• southern calamari with blackened eggplant and nasturtium
  • bone marrow dumplings with roasted Jerusalem artichokes, black truffle and sea blight
  • whole roasted flathead with kombu butter (could have had a bowl of that kombu butter and eaten it like soup)
  • beef hanger with potato sauce, beef dripping*** and toasted bean leaf (my favourite dish, shown below)

We couldn’t fit in dessert (I know, novices) but if I’d been wearing elastic-waisted pants I would have had the lemon and bay-leaf ice cream. Next time.

hobart-20Day 2

Started the day with Eggs Benedict at Machine Laundry Cafe (it’s a laundromat and a cafe). The eggs were perfect. Then we jumped on the ferry to MONA (Museum of Old and New).

I had no preconceived ideas about what I’d see at MONA (although I knew about the wall of vaginas). I started with a little jump on a trampoline (it’s functional art) – you know I can’t resist a view.

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Happily, on the MONA audio tour, there’s ‘art wank’ information for each installation. It’s good, because sometimes I look at modern art and think “Realllllly….?” That said, the first installation was mesmerizing – water droplets made to form words, with the words taken from the most common words appearing on news feeds on the internet (there’s lots of deep thinking to be done there about the fleeting nature of world news but I was simply intrigued by the mechanics of the piece).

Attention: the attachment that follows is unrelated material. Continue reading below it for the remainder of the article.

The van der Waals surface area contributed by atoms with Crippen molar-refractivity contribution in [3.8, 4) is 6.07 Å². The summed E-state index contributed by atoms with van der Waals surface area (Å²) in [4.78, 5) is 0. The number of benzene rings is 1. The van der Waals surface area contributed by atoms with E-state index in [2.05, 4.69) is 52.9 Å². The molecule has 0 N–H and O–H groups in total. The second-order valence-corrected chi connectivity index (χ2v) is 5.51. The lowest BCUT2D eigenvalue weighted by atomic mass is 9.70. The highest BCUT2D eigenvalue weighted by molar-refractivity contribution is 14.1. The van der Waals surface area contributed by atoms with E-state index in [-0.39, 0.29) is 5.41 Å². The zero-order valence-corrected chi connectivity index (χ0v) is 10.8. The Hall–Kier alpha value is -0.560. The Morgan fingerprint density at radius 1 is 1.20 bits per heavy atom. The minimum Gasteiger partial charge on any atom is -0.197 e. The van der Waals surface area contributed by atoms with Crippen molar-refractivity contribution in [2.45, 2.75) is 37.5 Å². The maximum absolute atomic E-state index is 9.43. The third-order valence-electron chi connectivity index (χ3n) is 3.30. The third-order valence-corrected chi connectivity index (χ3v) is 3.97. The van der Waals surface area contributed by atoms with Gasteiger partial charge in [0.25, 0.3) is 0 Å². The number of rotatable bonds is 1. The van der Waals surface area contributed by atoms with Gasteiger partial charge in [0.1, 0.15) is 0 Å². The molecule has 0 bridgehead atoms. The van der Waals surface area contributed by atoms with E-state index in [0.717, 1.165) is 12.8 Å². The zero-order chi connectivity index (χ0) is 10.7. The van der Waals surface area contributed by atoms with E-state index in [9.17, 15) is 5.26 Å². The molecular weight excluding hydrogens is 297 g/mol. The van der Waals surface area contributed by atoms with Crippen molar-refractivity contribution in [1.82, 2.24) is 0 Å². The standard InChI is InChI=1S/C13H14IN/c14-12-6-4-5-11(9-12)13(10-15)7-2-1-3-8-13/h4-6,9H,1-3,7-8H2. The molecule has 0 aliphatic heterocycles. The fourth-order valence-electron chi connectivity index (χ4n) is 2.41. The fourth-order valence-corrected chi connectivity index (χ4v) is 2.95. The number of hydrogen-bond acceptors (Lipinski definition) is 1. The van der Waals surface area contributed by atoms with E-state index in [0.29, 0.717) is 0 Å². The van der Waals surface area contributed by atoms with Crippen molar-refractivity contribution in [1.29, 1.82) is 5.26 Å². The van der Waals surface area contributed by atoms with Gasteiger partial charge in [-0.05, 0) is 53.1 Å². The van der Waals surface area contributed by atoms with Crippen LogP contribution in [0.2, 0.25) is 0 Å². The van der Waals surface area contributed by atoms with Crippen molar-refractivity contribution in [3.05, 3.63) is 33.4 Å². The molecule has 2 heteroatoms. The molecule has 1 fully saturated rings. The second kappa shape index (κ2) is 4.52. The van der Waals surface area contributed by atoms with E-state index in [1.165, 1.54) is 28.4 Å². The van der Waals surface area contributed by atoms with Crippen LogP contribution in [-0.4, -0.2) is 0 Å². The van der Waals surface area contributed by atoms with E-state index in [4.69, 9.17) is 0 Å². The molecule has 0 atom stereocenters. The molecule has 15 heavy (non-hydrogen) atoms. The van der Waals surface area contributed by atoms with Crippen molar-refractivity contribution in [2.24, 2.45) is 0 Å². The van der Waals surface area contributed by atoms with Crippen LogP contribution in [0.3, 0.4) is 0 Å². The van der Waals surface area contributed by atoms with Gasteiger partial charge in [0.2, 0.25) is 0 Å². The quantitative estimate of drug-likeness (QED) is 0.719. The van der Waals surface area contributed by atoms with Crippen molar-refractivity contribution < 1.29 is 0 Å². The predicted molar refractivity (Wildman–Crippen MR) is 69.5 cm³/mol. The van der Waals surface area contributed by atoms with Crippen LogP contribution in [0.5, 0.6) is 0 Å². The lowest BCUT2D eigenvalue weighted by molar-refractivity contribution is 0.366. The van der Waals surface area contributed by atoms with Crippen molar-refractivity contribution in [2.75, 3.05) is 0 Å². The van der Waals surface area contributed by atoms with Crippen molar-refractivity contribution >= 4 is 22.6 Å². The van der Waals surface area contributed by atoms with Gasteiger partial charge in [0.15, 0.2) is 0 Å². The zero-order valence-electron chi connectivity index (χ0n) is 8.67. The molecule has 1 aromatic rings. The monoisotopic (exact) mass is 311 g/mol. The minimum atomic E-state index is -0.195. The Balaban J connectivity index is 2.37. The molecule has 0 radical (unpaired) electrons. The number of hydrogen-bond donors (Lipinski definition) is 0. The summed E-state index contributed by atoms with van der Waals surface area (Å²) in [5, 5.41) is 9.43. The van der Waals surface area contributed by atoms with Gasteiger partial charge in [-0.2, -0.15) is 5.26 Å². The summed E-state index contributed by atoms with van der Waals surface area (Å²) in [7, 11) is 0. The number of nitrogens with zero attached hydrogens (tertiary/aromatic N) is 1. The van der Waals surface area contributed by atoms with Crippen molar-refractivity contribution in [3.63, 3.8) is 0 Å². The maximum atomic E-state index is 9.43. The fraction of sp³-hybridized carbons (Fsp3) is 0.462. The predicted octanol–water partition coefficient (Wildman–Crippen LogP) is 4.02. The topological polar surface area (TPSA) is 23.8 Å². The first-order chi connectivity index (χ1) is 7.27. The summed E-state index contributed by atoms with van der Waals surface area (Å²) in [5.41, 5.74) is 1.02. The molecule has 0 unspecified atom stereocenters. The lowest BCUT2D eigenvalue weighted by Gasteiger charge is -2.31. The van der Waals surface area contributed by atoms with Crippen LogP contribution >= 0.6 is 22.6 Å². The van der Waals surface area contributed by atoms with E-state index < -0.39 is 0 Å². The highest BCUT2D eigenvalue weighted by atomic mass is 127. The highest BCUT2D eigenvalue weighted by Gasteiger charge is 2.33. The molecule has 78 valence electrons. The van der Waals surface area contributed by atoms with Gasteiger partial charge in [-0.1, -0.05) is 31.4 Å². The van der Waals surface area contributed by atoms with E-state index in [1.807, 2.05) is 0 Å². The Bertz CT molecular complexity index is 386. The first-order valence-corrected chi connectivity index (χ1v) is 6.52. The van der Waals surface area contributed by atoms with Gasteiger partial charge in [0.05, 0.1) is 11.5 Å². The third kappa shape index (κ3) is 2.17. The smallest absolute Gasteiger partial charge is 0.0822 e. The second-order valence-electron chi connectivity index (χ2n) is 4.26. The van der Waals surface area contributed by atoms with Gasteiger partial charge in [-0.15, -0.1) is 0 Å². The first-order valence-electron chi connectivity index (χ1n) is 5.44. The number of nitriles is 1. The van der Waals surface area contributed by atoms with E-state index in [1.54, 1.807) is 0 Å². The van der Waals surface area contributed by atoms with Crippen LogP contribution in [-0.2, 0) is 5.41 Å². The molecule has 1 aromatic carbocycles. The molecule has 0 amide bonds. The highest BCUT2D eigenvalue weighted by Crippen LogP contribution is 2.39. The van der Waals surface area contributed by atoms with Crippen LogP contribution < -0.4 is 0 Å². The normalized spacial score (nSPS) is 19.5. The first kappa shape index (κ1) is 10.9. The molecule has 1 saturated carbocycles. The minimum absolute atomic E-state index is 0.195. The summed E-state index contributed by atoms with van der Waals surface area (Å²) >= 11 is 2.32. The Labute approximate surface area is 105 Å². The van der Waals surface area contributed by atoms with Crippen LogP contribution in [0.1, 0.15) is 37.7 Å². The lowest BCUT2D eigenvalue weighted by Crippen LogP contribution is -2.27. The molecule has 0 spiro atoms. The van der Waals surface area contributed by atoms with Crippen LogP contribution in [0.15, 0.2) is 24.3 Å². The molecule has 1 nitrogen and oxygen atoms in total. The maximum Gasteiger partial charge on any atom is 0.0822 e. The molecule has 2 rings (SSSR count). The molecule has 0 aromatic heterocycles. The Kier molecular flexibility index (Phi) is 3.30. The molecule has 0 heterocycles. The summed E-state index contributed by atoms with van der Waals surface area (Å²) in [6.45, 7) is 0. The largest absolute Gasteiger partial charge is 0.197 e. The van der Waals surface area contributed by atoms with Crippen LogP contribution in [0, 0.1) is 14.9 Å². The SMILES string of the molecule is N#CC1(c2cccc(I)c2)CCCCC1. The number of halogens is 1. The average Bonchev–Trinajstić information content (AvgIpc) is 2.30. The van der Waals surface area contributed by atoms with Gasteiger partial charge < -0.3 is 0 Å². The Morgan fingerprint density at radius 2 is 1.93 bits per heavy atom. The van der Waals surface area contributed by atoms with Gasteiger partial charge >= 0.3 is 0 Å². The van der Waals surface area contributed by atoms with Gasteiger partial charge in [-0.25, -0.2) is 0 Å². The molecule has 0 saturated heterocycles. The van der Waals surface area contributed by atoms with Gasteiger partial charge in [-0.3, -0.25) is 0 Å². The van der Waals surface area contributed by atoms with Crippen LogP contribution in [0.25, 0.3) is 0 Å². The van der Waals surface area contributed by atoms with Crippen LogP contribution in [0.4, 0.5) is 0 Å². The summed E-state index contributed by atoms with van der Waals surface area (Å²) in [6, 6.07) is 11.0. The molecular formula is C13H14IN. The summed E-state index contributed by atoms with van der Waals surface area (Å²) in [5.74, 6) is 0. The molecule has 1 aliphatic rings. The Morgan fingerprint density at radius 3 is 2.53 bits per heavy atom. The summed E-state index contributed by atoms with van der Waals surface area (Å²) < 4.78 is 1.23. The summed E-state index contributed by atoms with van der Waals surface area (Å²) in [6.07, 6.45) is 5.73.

I could have also spent an afternoon in the Madonna karaoke installation – simply a whole bunch of people singing Madonna songs for hours on end. It initially strikes you as a wall of sound but the longer you listen, the more individual voices you hear. Who doesn’t love Lucky Star?

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After MONA we did some quick gin tasting, working our way through all that was on offer from McHenry, a boutique Tasmanian distillery. I walked away with a bottle of Sloe and a bottle of Classic. Happy days.

Learning from previous errors, Steph and I put on our elastic-waisted pants and headed to Ethos for dinner. Another exceptional space, although quite different to our previous evening. Ethos is tucked away and intimate. You enter through their kitchen garden and walk by the open kitchen, with its shelves crammed full of preserves and bottled fruit and vegetables. The restaurant is a warm space with interesting fixtures such as ropes and hooks on the wall, old bottles made into chandeliers and a sideboard loaded with fresh loaves of sourdough (we were offered a takeaway loaf at the end of the night – isn’t that lovely?).